I did not, however, ever consider having to advocate for my mother with such intensity throughout her short-lived disease. I did not ever think that I would have had to convince a doctor that she required pain medication to ease her suffering, because he couldn’t determine if her pain was cancer-related or attributed to something else like old age. Given that the woman was close to the end, I’d say that was probably a moot point at the time, but again, having to go through this experience was overwhelming. I also did not expect to hear this same doctor ask my mother how she felt having a strange man rub her belly. I’m assuming that this was an attempt at humour, but when my sister informed him that he had crossed the line, he was quicker to move to get the necessary drugs. Again, offensive and not appropriate then…or ever!
The capper was the arrival of the social worker designated to our case. She arrived an hour and a half before my mother passed, asking if there was anything that she could do for our family. Keep in mind that this was the very first time that we had met her in the three weeks that Mom had been a resident at Riverview. I’d say that she was just a tad late to the party.
My advise to you
Whether you are the one who has been physically subjected to this disease, or you are the support system in place to help your loved one, ADVOCATE…ADVOCATE…ADVOCATE for that person. Speak up, speak often, speak loudly if necessary. Do whatever it takes to get the answers that you need to process this information. Do whatever it takes to ensure that your person gets the care that he/she needs. Do your research and question everything so that you have a grasp on what is going on. And when they begin to throw large words your way in an attempt to dumb you down, force them to speak in a language that you can understand. DO NOT GIVE UP!
As much as a terminal cancer diagnosis sucks, it also gives you time to say what needs to be said to the people that you love. Although we could have used so much more than 11 ½ weeks, this allowed everybody in our family to share their thoughts and feelings with Mom, whether it was her children, grandchildren, sisters, brothers, nieces and nephews or friends. And we can find comfort in the fact that she absolutely adored us…quirks and all. When my youngest Face-timed her from Peru, she let Mom know once again how amazing she was as a grandmother and how important that she was to all the kids…and then she began to cry. So my Mom wrapped her arms around the iPad and held on tight in an effort to comfort her. When I suggested that Brooklyn might not be able to see her, Mom said, “No, but she knows that I’m hugging her.” Okay, so more tears. This gift of time, albeit it very short-lived, was an opportunity to say all that needs to be said so that the one leaving and those staying behind have that sense of peace that comes from knowing that you are loved.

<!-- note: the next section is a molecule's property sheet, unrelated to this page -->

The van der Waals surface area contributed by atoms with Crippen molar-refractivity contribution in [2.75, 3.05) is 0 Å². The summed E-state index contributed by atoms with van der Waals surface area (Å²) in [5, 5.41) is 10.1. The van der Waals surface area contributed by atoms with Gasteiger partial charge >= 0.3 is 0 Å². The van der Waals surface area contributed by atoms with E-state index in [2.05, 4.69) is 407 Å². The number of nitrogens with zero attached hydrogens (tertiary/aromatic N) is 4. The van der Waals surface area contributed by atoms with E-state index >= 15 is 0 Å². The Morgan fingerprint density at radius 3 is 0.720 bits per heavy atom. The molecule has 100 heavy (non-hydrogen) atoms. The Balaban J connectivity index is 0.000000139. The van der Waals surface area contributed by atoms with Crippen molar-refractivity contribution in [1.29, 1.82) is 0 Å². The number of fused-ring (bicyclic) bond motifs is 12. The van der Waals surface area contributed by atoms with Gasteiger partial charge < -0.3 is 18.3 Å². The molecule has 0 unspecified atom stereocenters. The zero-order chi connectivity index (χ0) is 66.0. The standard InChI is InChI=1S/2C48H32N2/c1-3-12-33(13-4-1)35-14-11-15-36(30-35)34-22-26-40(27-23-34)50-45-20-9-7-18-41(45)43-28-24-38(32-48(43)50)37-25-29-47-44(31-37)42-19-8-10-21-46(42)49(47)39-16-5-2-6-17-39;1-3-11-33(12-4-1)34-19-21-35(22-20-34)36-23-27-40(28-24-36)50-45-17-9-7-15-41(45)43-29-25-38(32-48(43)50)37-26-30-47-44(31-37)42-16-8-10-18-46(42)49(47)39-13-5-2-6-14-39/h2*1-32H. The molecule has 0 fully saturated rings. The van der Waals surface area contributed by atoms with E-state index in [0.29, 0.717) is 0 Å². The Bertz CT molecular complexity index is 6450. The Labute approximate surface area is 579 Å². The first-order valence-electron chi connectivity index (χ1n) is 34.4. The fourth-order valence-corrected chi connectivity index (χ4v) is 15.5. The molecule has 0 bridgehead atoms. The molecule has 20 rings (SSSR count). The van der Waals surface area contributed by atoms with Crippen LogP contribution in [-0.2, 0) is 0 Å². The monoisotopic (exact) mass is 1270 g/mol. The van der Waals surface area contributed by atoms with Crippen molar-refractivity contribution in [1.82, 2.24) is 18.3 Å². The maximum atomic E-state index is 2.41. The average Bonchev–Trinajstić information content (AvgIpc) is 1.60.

My mother also made a tremendous impact on the people in her life, which was evidenced by the people who came from all around to spend time with her in her final weeks. Although we had met many of them over the years, we had also heard many stories about some of them from her childhood or her bowling days, neighbors and former colleagues. Being witness to these friendships allowed us to see our mother in a different light, because although she had always had a great sense of humour, it was on a whole different level with her childhood friends. Somehow, in the midst of a terminal diagnosis, they just allowed themselves to be, and Mom did that in our presence with her friends. This was a highlight for me, not only because I enjoyed watching her giggle like a schoolgirl with her best friends, but I was able to witness their absolute love for my Mom. It was incredible.
We were also blessed with an amazing support system. Friends cooked for us, looked after our dog, showed up with a tea when needed, or a shoulder to cry on. They watched over Mom when we needed to run errands and stayed with her so that we could pay some bills. I believe that what you put out there in the world will come back to you three-fold, and in Mom’s case, she gave so much of herself during her very active lifetime, something that was paid back many times over during her final 11 weeks here on Earth. Their thoughtfulness and incredible support was another gift, and so very greatly appreciated.
Be open to the support that is being offered, because any time that you are dealing with a loved one’s terminal illness, your whole physical, emotional and mental state will take a major hit. You will need that support to remain as healthy as possible to continue to be there for your loved one.
Then, and most importantly, don’t wait for a cancer diagnosis to be open with your loved ones. Tell them that you love them daily, or as often as possible. And if it takes a cancer diagnosis to open up those floodgates, keep them open, because the gift of your love is the best goodbye.